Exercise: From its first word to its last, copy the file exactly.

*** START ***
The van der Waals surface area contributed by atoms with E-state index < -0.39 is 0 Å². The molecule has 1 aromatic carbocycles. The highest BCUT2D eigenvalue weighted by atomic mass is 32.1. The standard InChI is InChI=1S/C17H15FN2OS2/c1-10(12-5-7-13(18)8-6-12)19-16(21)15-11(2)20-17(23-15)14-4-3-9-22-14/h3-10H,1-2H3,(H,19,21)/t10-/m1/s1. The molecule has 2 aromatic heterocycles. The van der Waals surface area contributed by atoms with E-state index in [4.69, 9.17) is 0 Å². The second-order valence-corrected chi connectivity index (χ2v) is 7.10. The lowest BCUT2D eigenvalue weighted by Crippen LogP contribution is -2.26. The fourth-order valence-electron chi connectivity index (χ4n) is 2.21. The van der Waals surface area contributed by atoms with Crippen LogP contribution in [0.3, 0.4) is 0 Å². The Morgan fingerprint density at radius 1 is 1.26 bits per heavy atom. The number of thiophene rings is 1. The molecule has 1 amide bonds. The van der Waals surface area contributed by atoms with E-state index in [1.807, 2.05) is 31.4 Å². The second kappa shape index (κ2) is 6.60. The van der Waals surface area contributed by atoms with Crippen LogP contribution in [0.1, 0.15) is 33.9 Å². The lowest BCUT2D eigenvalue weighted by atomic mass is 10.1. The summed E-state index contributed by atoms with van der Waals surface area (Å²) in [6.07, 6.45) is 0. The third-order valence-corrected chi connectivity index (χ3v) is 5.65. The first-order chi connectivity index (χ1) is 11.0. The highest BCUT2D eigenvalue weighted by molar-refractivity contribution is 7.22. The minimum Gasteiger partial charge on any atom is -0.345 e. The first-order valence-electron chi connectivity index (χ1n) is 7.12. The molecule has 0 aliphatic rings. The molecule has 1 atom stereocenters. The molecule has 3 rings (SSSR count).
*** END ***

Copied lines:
The van der Waals surface area contributed by atoms with E-state index < -0.39 is 0 Å². The molecule has 1 aromatic carbocycles. The highest BCUT2D eigenvalue weighted by atomic mass is 32.1. The standard InChI is InChI=1S/C17H15FN2OS2/c1-10(12-5-7-13(18)8-6-12)19-16(21)15-11(2)20-17(23-15)14-4-3-9-22-14/h3-10H,1-2H3,(H,19,21)/t10-/m1/s1. The molecule has 2 aromatic heterocycles. The van der Waals surface area contributed by atoms with E-state index in [4.69, 9.17) is 0 Å². The second-order valence-corrected chi connectivity index (χ2v) is 7.10. The lowest BCUT2D eigenvalue weighted by Crippen LogP contribution is -2.26. The fourth-order valence-electron chi connectivity index (χ4n) is 2.21. The van der Waals surface area contributed by atoms with Crippen LogP contribution in [0.3, 0.4) is 0 Å². The Morgan fingerprint density at radius 1 is 1.26 bits per heavy atom. The number of thiophene rings is 1. The molecule has 1 amide bonds. The van der Waals surface area contributed by atoms with E-state index in [1.807, 2.05) is 31.4 Å². The second kappa shape index (κ2) is 6.60. The van der Waals surface area contributed by atoms with Crippen LogP contribution in [0.1, 0.15) is 33.9 Å². The lowest BCUT2D eigenvalue weighted by atomic mass is 10.1. The summed E-state index contributed by atoms with van der Waals surface area (Å²) in [6.07, 6.45) is 0. The third-order valence-corrected chi connectivity index (χ3v) is 5.65. The first-order chi connectivity index (χ1) is 11.0. The highest BCUT2D eigenvalue weighted by molar-refractivity contribution is 7.22. The minimum Gasteiger partial charge on any atom is -0.345 e. The first-order valence-electron chi connectivity index (χ1n) is 7.12. The molecule has 0 aliphatic rings. The molecule has 1 atom stereocenters. The molecule has 3 rings (SSSR count).